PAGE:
To stand out in the tablet market filled with the usual rectangle-shaped devices, Lenovo unveiled its Yoga Tablet last year. Although the tablet design included some very useful modifications like the built-in stand, it faltered on other aspects. With its new Yoga Tablet 2, the company is not only hoping to improve on its predecessor’s design but also to fix the performance issues.
I spent over a week with the 8-inch Lenovo Yoga Tablet 2 to find out whether the company has been successful in doing so and is it a capable mid-range tablet?
Thanks to the integrated stand and a cylindrical bottom, Lenovo Yoga Tablet 2 looks unique like the original Yoga Tablet. The build-quality is good, even though most of the table is made of plastic apart from the aluminium stand. The tablet looks nice and feels premium in hand, in part because of the nifty little design tweaks by Lenovo, like the concentric circle pattern on the power button & volume rocker as well as the laser-etched back.
It is mostly thin apart from the cylinder at the bottom, which helps in gripping the tablet when you want to use it in the portrait mode, mostly for reading and stuff. Lenovo has slightly changed the integrated kickstand since the last-generation and it now includes a hole, which can be used to hang the tablet, if the need arises. Personally, I never needed to hang the tablet during my testing but other modes of the kickstand surely came in handy, like the stand-mode for watching movies or tilt for typing.
While I am used to consuming content on the usual (rectangular) Android tablets, I found the atypical design of Yoga 2 helpful in many situations and it is not a nuisance even when you don’t need the kickstand.
Coming to the display, Lenovo has included a full-HD 1920x1200p IPS panel on the tablet. The display is decent and provides great viewing angles. The full HD resolution ensures that you get crisp images and text, something that was missing in the last-generation. The screen is however a fingerprint magnet and prone to smudges.
Overall, on the design and display front, Lenovo Yoga Tablet 2 is pretty much a winner in its price-segment.
Lenovo has chosen to go with Intel’s Z3745 quad-core Atom processor in the Yoga Tablet 2. Although the processor is 64-bit capable, Android 4.4 doesn’t support it, thus, Lenovo has not enabled the same in the device. It is possible that Lenovo could go 64-bit with Android 5.0 update, but I don’t have any official confirmation in that regard.
Coupled with 2GB of RAM, Intel Atom Z3745 ensures that the tablet is able to withstand anything that you throw at it. The performance is good and tablet is mostly smooth during day-to-day use, but I did find occasional lag, most likely due to Lenovo’s own software customisations, which are far from refined. At times, the tablet took seconds to wake up from sleep, but for the most part, it offered a snappy performance.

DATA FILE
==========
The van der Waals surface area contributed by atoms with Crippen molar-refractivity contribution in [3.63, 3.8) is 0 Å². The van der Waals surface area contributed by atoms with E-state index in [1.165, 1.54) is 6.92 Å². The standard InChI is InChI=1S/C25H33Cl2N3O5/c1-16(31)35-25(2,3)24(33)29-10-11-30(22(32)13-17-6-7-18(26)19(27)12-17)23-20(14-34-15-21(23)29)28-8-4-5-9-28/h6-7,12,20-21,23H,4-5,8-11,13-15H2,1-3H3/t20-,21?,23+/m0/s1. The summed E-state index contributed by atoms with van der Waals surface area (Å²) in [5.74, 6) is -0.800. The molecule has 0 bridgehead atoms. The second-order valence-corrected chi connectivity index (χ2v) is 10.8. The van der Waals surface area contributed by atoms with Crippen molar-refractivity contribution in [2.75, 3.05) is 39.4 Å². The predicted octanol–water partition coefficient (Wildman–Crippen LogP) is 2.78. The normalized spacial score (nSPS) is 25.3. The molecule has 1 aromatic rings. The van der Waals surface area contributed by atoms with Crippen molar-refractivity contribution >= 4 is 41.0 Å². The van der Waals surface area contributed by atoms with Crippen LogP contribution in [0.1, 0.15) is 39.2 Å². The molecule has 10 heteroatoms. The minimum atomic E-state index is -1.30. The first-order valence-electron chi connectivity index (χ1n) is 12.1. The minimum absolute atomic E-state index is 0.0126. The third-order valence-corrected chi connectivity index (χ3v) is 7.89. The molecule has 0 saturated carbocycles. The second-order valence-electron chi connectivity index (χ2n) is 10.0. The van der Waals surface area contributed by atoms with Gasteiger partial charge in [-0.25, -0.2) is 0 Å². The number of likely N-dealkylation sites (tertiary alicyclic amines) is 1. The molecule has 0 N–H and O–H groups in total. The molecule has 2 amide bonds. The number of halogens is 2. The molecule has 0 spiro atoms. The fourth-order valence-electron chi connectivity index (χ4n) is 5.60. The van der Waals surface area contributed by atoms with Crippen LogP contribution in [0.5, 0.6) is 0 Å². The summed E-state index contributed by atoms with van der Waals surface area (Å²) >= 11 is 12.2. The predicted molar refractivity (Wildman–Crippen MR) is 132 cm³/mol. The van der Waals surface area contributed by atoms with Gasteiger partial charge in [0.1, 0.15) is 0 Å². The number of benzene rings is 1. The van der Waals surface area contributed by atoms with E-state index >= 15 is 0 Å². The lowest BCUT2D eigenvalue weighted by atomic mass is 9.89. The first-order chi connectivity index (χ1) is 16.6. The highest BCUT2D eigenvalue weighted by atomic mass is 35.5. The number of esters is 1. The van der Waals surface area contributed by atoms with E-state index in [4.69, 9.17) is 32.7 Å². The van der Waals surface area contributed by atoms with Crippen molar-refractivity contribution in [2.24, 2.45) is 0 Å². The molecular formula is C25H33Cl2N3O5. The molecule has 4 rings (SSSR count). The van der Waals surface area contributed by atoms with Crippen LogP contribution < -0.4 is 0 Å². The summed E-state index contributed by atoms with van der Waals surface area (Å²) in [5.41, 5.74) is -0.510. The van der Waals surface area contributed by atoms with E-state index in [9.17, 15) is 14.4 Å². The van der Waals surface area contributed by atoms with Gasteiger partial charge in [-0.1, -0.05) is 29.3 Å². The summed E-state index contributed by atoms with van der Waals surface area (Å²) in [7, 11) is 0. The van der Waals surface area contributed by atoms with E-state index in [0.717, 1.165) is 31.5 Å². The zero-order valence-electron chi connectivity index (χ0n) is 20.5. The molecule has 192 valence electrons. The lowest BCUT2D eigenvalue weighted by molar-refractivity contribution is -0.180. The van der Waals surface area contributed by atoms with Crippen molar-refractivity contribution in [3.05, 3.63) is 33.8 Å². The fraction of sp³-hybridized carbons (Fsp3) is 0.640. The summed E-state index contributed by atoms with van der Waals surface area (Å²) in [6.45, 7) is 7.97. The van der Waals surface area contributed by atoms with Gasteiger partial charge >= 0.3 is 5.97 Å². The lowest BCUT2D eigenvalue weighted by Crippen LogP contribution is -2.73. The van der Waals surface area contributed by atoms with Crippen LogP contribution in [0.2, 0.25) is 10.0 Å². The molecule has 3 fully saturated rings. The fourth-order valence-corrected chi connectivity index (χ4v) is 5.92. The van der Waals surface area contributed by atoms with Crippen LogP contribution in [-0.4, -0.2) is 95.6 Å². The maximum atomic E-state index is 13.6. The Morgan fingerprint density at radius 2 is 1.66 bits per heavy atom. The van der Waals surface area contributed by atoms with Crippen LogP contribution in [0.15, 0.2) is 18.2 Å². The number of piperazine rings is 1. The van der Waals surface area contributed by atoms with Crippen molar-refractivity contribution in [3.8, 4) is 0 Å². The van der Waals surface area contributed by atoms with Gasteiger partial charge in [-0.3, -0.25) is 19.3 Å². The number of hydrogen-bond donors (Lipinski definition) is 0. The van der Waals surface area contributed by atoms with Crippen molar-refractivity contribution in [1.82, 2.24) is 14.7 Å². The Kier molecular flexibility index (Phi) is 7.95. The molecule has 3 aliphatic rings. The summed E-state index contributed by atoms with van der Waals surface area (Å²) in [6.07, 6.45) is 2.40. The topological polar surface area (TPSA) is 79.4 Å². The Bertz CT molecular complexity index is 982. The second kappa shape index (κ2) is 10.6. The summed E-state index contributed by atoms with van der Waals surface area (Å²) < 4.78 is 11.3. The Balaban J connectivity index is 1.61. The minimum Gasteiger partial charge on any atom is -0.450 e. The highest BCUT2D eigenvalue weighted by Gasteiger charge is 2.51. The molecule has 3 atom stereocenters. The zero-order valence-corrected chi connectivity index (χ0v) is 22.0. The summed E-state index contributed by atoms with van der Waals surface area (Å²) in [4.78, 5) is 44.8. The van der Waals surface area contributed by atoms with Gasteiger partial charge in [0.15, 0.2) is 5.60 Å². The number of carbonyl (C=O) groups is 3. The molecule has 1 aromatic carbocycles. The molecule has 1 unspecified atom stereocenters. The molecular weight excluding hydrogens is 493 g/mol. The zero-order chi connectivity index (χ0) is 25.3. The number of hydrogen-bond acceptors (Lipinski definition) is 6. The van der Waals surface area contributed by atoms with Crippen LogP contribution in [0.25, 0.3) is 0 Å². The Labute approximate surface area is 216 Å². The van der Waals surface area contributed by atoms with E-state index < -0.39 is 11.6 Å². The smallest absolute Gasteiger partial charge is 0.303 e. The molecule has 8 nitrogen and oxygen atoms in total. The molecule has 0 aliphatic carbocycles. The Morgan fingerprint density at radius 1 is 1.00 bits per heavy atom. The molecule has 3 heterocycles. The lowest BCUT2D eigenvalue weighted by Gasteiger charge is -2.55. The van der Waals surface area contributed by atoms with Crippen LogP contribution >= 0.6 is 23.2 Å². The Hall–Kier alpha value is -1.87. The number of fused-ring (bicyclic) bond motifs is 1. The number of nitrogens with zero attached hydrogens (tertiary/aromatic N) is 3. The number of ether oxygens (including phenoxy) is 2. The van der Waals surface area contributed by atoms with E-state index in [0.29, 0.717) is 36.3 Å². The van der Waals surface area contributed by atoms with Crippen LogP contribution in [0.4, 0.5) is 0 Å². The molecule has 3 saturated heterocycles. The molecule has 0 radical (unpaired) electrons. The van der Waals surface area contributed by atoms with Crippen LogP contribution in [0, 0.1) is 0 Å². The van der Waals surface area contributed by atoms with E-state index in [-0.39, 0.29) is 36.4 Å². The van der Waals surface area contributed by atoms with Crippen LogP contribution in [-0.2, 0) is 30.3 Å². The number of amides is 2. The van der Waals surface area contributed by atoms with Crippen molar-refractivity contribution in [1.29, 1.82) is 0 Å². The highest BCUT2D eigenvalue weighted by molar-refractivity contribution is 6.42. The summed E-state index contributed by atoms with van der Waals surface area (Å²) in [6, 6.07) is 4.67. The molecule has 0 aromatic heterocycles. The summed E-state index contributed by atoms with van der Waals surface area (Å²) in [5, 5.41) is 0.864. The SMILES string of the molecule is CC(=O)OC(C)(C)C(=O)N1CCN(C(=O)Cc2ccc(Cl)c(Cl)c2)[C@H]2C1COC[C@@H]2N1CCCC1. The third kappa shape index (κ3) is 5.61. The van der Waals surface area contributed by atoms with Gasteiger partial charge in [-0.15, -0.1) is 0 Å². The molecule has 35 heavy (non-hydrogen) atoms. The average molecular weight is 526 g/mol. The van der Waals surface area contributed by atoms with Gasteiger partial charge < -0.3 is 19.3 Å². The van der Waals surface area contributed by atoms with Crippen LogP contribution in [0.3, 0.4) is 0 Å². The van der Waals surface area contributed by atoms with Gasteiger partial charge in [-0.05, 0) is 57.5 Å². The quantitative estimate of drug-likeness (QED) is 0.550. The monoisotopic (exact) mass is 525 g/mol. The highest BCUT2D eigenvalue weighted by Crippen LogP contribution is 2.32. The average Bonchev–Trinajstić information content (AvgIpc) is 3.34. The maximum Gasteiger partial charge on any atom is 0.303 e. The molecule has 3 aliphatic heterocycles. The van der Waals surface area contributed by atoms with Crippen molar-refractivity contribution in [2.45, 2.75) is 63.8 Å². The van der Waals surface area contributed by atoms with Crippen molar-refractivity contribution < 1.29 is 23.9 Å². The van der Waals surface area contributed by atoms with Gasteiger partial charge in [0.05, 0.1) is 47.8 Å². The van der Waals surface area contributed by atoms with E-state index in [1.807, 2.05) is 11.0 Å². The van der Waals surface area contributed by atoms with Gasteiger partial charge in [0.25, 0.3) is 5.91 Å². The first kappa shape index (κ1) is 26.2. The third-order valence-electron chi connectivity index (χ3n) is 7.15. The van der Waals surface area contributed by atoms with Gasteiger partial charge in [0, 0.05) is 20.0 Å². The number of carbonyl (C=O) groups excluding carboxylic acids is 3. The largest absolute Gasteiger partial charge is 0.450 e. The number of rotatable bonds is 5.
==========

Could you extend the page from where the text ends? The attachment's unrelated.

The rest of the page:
The front-facing speakers are great and thanks to the Dolby Audio enhancements, they provide the best sound experience in the price-segment.
The Yoga Tablet 2 runs on Android 4.4 KitKat and as I wrote earlier, it comes with Lenovo’s own interface and software optimisations, which hardly bring any extra functionalities, apart from multi-window support. Lenovo’s multi-window implementation leaves a lot to be desired, but still is a welcome addition and helps with productivity. It allows the users to open as many as four apps simultaneously and eight applications support it.
Lenovo has also pre-loaded its Do-it suite of apps as well as Skype, Facebook, Twitter, Evernote, WPS Office, Navigate, Guvera Music and more on the tablet.
The built-in 3G (4G also, but I wasn’t able to test it as there is no 4G in New Delhi right now) connectivity as well as voice-calling support is another positive for the tablet.
While the presence of rear cameras in tablets is more like an “added feature” than necessary component, it doesn’t hurt to have a good camera on-board, however I believe camera is hardly a deal-breaker for any tablet. Now coming to Yoga Tablet 2, it packs an 8MP image sensor on the back and the camera is disappointing. It clicks washed-out photos and takes a long time in focusing on the subjects in the frame.
On the front, Lenovo has included a basic 1.3MP shooter, which is average, but will do for occasional video chats and selfies.
Although Yoga Tablet 2 falters with camera, it is a winner on the battery front. During my testing, I found the tablet lasting almost two-days with moderate use. In the video-playback test with medium brightness and switched-on Wi-Fi, the tablet went on for 8 hours and 36 minutes with 7 percent of battery still left.
Lenovo Yoga 2 Tablet has a lot of things going for it – innovative design, great battery life, decent display and good performance – but the tablet is not without issues. Its software is far from perfect and the camera is disappointing. While I don’t personally care for the camera, it is the software that needs the most work. I hope that the Motorola acquisition will have some positive effect on Lenovo and the company will move towards stock Android with little and useful enhancements, rather than trying to make Android like iOS and messing up the whole thing. Being said that, Yoga Tablet 2 is still a great option for a small 3G Android tablet in this price-bracket. The only other option, I can think of, is Google’s over-a-year-old Nexus 7 (2013). If you are in the market for sub-INR 25,000 tablet, you should definitely consider Lenovo Yoga Tablet 2.